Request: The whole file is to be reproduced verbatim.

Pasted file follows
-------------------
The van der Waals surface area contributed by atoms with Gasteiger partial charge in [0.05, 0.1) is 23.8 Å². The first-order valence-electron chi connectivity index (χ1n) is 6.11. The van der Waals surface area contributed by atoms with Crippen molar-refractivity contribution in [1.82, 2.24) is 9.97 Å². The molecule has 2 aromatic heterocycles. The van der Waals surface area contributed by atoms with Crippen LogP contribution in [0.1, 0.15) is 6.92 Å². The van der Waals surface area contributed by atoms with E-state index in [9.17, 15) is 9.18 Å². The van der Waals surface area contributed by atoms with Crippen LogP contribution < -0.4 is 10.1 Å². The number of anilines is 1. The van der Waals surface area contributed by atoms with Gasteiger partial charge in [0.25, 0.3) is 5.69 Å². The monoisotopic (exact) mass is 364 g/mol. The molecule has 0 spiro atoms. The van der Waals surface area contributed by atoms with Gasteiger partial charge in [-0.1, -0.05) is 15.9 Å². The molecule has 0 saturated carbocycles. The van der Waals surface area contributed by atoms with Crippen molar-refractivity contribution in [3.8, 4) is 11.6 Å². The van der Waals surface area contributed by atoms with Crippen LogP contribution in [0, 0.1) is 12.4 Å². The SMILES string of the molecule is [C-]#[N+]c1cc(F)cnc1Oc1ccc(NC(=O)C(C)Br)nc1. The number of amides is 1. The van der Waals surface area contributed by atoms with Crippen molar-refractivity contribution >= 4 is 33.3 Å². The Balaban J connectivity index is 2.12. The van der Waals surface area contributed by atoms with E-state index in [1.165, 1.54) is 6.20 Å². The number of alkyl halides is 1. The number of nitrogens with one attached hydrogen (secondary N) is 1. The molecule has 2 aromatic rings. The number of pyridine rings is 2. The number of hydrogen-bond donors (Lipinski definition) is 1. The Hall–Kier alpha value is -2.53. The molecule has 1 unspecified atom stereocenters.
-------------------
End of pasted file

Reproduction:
The van der Waals surface area contributed by atoms with Gasteiger partial charge in [0.05, 0.1) is 23.8 Å². The first-order valence-electron chi connectivity index (χ1n) is 6.11. The van der Waals surface area contributed by atoms with Crippen molar-refractivity contribution in [1.82, 2.24) is 9.97 Å². The molecule has 2 aromatic heterocycles. The van der Waals surface area contributed by atoms with Crippen LogP contribution in [0.1, 0.15) is 6.92 Å². The van der Waals surface area contributed by atoms with E-state index in [9.17, 15) is 9.18 Å². The van der Waals surface area contributed by atoms with Crippen LogP contribution < -0.4 is 10.1 Å². The number of anilines is 1. The van der Waals surface area contributed by atoms with Gasteiger partial charge in [0.25, 0.3) is 5.69 Å². The monoisotopic (exact) mass is 364 g/mol. The molecule has 0 spiro atoms. The van der Waals surface area contributed by atoms with Gasteiger partial charge in [-0.1, -0.05) is 15.9 Å². The molecule has 0 saturated carbocycles. The van der Waals surface area contributed by atoms with Crippen molar-refractivity contribution in [3.8, 4) is 11.6 Å². The van der Waals surface area contributed by atoms with Crippen LogP contribution in [0, 0.1) is 12.4 Å². The SMILES string of the molecule is [C-]#[N+]c1cc(F)cnc1Oc1ccc(NC(=O)C(C)Br)nc1. The number of amides is 1. The van der Waals surface area contributed by atoms with Crippen molar-refractivity contribution >= 4 is 33.3 Å². The Balaban J connectivity index is 2.12. The van der Waals surface area contributed by atoms with E-state index in [1.165, 1.54) is 6.20 Å². The number of alkyl halides is 1. The number of nitrogens with one attached hydrogen (secondary N) is 1. The molecule has 2 aromatic rings. The number of pyridine rings is 2. The number of hydrogen-bond donors (Lipinski definition) is 1. The Hall–Kier alpha value is -2.53. The molecule has 1 unspecified atom stereocenters.